Academic journal article School Psychology Review

Functional Behavioral Assessments: Legal Requirements and Challenges

Academic journal article School Psychology Review

Functional Behavioral Assessments: Legal Requirements and Challenges

Article excerpt

Abstract. The Individuals with Disabilities Education Act (IDEA) Amendments of 1997 require that if a student's behavior impedes his or her learning or the learning of others, then that student's Individualized Education Program (IEP) must address the problem behavior in a proactive manner. To do this, the IEP team conducts a functional behavioral assessment (FBA), writes an IEP based on the assessment, and develops a behavior intervention plan (BIP). Additionally, the IDEA requires that FBAs must be performed when students with disabilities are suspended in excess of 10 school days. The purpose of this article is to (a) present the legal requirements of the IDEA Amendments regarding IBPs, FBAs, and BIPs for special education students with problem behavior; (b) describe the initial policy letters and due process hearings that are helping to clarify the requirements; and (c) discuss the implications of the law for school psychologists and other members of IEP teams.

The Individuals with Disabilities Education Act (IDEA) Amendments of 1997 (P.L. 105-17; hereafter IDEA '97) became law on June 4, 1997. A major Congressional goal for IDEA '97 was to make schools safe and orderly environments that are conducive to learning (Senate Report, 1997). Congress accomplished this goal by providing teachers and school administrators with the tools they needed to discipline students with disabilities and problem behaviors. For example, administrators now have the authority to suspend students for up to 10 school days without providing educational services and to remove students to interim alternative educational settings (IAES) for up to 45 days for weapons or drug offenses.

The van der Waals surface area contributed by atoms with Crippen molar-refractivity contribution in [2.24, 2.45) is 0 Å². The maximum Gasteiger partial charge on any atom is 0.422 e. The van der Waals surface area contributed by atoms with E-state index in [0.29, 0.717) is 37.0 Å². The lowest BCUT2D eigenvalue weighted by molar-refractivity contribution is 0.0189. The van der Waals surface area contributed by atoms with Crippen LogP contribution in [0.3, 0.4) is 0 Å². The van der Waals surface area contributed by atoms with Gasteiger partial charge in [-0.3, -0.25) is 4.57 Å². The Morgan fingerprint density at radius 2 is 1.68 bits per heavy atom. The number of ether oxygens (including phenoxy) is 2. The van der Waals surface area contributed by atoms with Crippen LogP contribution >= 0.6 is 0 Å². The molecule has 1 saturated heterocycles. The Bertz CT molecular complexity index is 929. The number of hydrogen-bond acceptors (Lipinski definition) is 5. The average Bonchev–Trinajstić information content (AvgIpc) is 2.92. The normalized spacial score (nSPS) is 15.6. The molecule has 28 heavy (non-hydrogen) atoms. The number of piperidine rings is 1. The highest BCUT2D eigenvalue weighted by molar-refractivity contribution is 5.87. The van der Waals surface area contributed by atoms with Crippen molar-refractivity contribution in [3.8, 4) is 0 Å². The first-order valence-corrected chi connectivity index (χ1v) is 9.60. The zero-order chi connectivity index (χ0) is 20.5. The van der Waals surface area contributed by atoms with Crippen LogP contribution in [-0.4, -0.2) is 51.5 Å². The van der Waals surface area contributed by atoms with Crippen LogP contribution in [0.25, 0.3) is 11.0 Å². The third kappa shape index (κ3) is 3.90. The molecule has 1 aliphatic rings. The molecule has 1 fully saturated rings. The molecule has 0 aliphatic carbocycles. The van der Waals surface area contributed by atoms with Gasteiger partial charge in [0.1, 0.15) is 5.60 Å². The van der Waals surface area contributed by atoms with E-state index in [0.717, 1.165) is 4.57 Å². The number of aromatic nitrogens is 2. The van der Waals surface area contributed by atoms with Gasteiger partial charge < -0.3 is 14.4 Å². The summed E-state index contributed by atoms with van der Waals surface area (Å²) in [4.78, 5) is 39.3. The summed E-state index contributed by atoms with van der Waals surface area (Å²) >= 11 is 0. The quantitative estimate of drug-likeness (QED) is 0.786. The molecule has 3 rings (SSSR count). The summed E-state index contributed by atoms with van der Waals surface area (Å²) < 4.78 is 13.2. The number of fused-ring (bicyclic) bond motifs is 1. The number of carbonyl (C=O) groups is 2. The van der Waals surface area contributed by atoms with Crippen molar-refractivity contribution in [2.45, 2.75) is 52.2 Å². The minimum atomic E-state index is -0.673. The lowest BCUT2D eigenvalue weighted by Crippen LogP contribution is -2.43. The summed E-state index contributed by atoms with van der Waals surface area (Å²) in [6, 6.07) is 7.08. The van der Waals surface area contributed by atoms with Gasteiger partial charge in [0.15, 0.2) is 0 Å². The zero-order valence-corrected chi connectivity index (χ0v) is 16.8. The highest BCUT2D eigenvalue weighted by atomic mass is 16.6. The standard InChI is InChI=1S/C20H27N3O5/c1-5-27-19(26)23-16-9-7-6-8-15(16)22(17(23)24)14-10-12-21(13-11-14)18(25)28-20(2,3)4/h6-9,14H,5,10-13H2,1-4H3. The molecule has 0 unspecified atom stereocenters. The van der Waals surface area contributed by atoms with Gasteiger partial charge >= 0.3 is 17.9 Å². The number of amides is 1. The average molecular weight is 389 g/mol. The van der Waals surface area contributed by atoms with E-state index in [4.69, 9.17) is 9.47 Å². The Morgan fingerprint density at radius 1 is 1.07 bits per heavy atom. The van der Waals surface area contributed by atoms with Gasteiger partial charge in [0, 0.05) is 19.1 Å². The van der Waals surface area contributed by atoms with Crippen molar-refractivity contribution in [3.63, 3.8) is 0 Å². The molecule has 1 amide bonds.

When Congress granted this authority to school administrators, it recognized that there must be a balanced approach to the discipline of students with disabilities. A balanced approach reflects the need for safe and orderly schools and protects the right of students with disabilities to receive a free appropriate public education (FAPE). To achieve this balance, Congress mandated that students with disabilities have the right to an appropriately developed individualized education program (IEP) with well-designed behavior intervention strategies and supports. The reasoning behind this mandate was that if IEP teams addressed problem behavior in a preventive or proactive manner, then the need for disciplinary procedures would be lessened and students would be taught the adaptive skills necessary to function successfully in society.

Perhaps the discipline-related component of IDEA '97 that has garnered the most attention has been functional behavioral assessment (FBA). This article includes a review and analysis of the legal requirements and regulations regarding FBAs. It also includes analysis of policy statements made by the Office of Special Education Programs (OSEP) of the U.S. Department of Education and the results of due process hearings. In addition, guidelines are presented for school districts to follow to conduct educationally sound and legally valid FBAs. The article begins with a review of the requirements that IEP teams must consider when (a) determining whether a student's problem behavior warrants an FBA, and (b) developing a student's educational program to address problem behavior.

Addressing Problem Behavior in the IEP Process

IDEA '97 requires that if a student with disabilities exhibits problem behaviors that impede his or her learning or the learning of others, then the student's IEP team shall consider "strategies, including positive behavioral interventions, strategies, and supports to address that behavior" (IDEA, 20 U.S.C. [ss] 1414 (d)(3)(B)(i)). Comments to the federal regulations indicate that if a student has a history of problem behavior, or if such behaviors can be readily anticipated, then the student's IEP must respond to that behavior (IDEA Regulations, 34 C.F.R. [ss] 300 Appendix A question 39). …

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